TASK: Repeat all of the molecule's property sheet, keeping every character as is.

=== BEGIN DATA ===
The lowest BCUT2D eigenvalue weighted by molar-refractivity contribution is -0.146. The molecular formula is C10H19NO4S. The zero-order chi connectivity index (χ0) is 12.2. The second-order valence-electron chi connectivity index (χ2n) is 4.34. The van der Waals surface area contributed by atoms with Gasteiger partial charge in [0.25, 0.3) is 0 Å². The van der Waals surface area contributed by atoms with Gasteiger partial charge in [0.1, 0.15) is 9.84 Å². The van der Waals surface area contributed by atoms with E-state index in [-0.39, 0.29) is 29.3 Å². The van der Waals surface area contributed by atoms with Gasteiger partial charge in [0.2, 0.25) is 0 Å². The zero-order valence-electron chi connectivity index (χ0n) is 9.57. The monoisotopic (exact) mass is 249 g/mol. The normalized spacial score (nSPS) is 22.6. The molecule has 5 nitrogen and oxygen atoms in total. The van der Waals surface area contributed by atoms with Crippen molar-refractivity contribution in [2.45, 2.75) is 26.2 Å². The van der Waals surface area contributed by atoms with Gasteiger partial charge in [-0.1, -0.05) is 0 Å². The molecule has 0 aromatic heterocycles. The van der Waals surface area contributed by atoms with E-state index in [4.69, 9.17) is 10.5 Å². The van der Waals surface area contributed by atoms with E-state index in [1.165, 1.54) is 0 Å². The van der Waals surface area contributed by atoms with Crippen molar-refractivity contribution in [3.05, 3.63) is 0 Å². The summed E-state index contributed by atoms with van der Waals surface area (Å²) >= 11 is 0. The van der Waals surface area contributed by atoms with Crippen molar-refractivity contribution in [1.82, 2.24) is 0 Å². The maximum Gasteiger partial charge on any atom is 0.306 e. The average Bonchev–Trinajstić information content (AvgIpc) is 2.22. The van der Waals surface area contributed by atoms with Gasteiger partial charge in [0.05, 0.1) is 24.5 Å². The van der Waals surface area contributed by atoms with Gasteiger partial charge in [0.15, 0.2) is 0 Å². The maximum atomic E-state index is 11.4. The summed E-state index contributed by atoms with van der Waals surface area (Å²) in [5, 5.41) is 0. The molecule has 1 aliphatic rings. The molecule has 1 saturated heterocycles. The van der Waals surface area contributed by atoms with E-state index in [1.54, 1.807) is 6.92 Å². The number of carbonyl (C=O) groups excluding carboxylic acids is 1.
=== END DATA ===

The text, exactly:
The lowest BCUT2D eigenvalue weighted by molar-refractivity contribution is -0.146. The molecular formula is C10H19NO4S. The zero-order chi connectivity index (χ0) is 12.2. The second-order valence-electron chi connectivity index (χ2n) is 4.34. The van der Waals surface area contributed by atoms with Gasteiger partial charge in [0.25, 0.3) is 0 Å². The van der Waals surface area contributed by atoms with Gasteiger partial charge in [0.1, 0.15) is 9.84 Å². The van der Waals surface area contributed by atoms with E-state index in [-0.39, 0.29) is 29.3 Å². The van der Waals surface area contributed by atoms with Gasteiger partial charge in [0.2, 0.25) is 0 Å². The zero-order valence-electron chi connectivity index (χ0n) is 9.57. The monoisotopic (exact) mass is 249 g/mol. The normalized spacial score (nSPS) is 22.6. The molecule has 5 nitrogen and oxygen atoms in total. The van der Waals surface area contributed by atoms with Crippen molar-refractivity contribution in [2.45, 2.75) is 26.2 Å². The van der Waals surface area contributed by atoms with Gasteiger partial charge in [-0.1, -0.05) is 0 Å². The molecule has 0 aromatic heterocycles. The van der Waals surface area contributed by atoms with E-state index in [4.69, 9.17) is 10.5 Å². The van der Waals surface area contributed by atoms with E-state index in [1.165, 1.54) is 0 Å². The van der Waals surface area contributed by atoms with Crippen molar-refractivity contribution in [3.05, 3.63) is 0 Å². The summed E-state index contributed by atoms with van der Waals surface area (Å²) >= 11 is 0. The van der Waals surface area contributed by atoms with Crippen molar-refractivity contribution in [1.82, 2.24) is 0 Å². The maximum Gasteiger partial charge on any atom is 0.306 e. The average Bonchev–Trinajstić information content (AvgIpc) is 2.22. The van der Waals surface area contributed by atoms with Gasteiger partial charge in [0.05, 0.1) is 24.5 Å². The van der Waals surface area contributed by atoms with Gasteiger partial charge in [0.15, 0.2) is 0 Å². The maximum atomic E-state index is 11.4. The summed E-state index contributed by atoms with van der Waals surface area (Å²) in [5, 5.41) is 0. The molecule has 1 aliphatic rings. The molecule has 1 saturated heterocycles. The van der Waals surface area contributed by atoms with E-state index in [1.54, 1.807) is 6.92 Å². The number of carbonyl (C=O) groups excluding carboxylic acids is 1.